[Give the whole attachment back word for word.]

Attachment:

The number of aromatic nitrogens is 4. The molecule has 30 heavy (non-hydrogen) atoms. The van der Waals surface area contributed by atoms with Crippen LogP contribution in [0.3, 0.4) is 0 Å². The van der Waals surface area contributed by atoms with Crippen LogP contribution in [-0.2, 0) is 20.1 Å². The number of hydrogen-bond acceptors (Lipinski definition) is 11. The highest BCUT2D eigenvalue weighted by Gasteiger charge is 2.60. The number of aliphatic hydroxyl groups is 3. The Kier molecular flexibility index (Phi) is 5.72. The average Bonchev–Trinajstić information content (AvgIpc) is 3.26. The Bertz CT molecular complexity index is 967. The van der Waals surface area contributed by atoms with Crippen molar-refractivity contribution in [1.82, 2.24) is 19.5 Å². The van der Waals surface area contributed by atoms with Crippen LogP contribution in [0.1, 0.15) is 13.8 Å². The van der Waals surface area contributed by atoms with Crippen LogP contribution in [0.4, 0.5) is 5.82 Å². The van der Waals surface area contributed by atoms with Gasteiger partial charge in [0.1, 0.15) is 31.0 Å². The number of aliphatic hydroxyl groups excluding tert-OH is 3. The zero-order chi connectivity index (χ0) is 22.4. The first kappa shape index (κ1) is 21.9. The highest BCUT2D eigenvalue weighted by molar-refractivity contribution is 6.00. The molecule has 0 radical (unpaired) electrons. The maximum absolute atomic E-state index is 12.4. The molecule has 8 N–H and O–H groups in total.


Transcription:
The number of aromatic nitrogens is 4. The molecule has 30 heavy (non-hydrogen) atoms. The van der Waals surface area contributed by atoms with Crippen LogP contribution in [0.3, 0.4) is 0 Å². The van der Waals surface area contributed by atoms with Crippen LogP contribution in [-0.2, 0) is 20.1 Å². The number of hydrogen-bond acceptors (Lipinski definition) is 11. The highest BCUT2D eigenvalue weighted by Gasteiger charge is 2.60. The number of aliphatic hydroxyl groups is 3. The Kier molecular flexibility index (Phi) is 5.72. The average Bonchev–Trinajstić information content (AvgIpc) is 3.26. The Bertz CT molecular complexity index is 967. The van der Waals surface area contributed by atoms with Crippen molar-refractivity contribution in [1.82, 2.24) is 19.5 Å². The van der Waals surface area contributed by atoms with Crippen LogP contribution in [0.1, 0.15) is 13.8 Å². The van der Waals surface area contributed by atoms with Crippen LogP contribution in [0.4, 0.5) is 5.82 Å². The van der Waals surface area contributed by atoms with Gasteiger partial charge in [0.1, 0.15) is 31.0 Å². The number of aliphatic hydroxyl groups excluding tert-OH is 3. The zero-order chi connectivity index (χ0) is 22.4. The first kappa shape index (κ1) is 21.9. The highest BCUT2D eigenvalue weighted by molar-refractivity contribution is 6.00. The molecule has 0 radical (unpaired) electrons. The maximum absolute atomic E-state index is 12.4. The molecule has 8 N–H and O–H groups in total.